North Carolina Central University welcomes the new dean of the School of Law, Phyliss Craig-Taylor. Craig-Taylor most recently served as associate dean for academics at Charlotte School of Law in Charlotte. Assuming the dean’s office marks a return to NCCU for Craig-Taylor, who served as a law professor from 2000 to 2006.
Craig-Taylor has more than 22 years of experience in legal education and administration. She has been an active faculty member at the University of Florida College of Law, a visiting professor at the University of San Francisco School of Law and a professor in residence at the University of Warsaw College of Law in Poland. Her areas of teaching include property, real estate finance, advanced issues in poverty, land use, land loss, women and the law, and professional responsibility.
“The appointment of Craig-Taylor signifies a continuation of the school’s mission to create a challenging educational program that will produce competent and responsible members of the legal profession,” NCCU Chancellor Charlie Nelms said.
A certified green belt in Six Sigma process management, Craig-Taylor was responsible for the establishment of a bar preparation program that increased the bar passage rate for targeted groups from 30 percent to 100 percent. A support program focused on study skills, reading comprehension, time management and examination preparation were also established under her leadership.
As an executive in residence at the Central Administration office in Naples, Fla., Craig-Taylor provided leadership and oversight to academic affairs and academic outcomes teams for the Charlotte School of Law, Phoenix School of Law and Florida Coastal School of Law.
Through her involvement with the American Bar Association, Craig-Taylor has held several leadership positions in the Section of Litigation, including serving as a division director. She has served on the N.C. State Bar Ethics Committee and the N.C. Bar Association Minorities in the Profession Committee.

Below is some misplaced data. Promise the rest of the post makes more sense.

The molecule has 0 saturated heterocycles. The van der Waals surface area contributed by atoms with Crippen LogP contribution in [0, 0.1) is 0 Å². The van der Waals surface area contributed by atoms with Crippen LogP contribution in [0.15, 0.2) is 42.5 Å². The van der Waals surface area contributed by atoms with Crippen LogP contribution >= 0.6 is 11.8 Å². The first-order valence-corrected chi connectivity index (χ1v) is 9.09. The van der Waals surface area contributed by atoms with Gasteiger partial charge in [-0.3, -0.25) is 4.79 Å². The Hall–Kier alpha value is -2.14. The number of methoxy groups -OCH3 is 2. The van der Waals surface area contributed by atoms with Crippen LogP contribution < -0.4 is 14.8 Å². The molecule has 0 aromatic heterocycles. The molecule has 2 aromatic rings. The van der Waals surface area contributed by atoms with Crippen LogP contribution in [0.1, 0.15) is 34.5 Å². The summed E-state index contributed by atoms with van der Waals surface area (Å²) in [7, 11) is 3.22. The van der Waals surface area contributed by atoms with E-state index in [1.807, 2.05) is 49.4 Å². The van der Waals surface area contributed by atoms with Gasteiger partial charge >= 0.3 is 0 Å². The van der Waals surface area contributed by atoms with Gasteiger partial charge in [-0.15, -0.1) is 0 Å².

“The law school has long been noted for its focus on public service and on meeting the needs of people and communities that are underserved by the legal profession,” said NCCU Provost and Vice Chancellor of Academic Affairs Debbie Thomas. “We are confident that Dean Craig-Taylor will continue this commitment.”
Craig-Taylor has published numerous articles on land loss in the African-American community and discrimination in the application of laws for minority groups, including women. She is currently writing a book, “Open Door Days on the Last Plantation: An Analysis of Property Loss, Race and Citizenship.”
A graduate of the University of Alabama Tuscaloosa, where she completed both her undergraduate degree and law degree, she later served as a partner in the law firm of England & Bivens and as a judicial clerk for the Alabama Supreme Court. She later earned a Master of Laws degree at Columbia University.
She succeeds Raymond C. Pierce, who has been dean of the School of Law since 2005 and is returning to private practice.
Opening its doors in 1940, the NCCU School of Law has been recognized as a “best-value” law school by preLaw magazine, a National Jurist publication, in rankings based on affordability, bar passage rates and job placement. Last year, its award-winning clinical program was ranked fourth in the nation. The Elder Law Project, working with seniors in North Carolina, received the 2012 North Carolina Bar Association’s Pro Bono Service Award. Among the nation’s most diverse law schools, the school received Association of American Law Schools (AALS) membership in January 2012, and was only the third law school at a historically black university to join the association.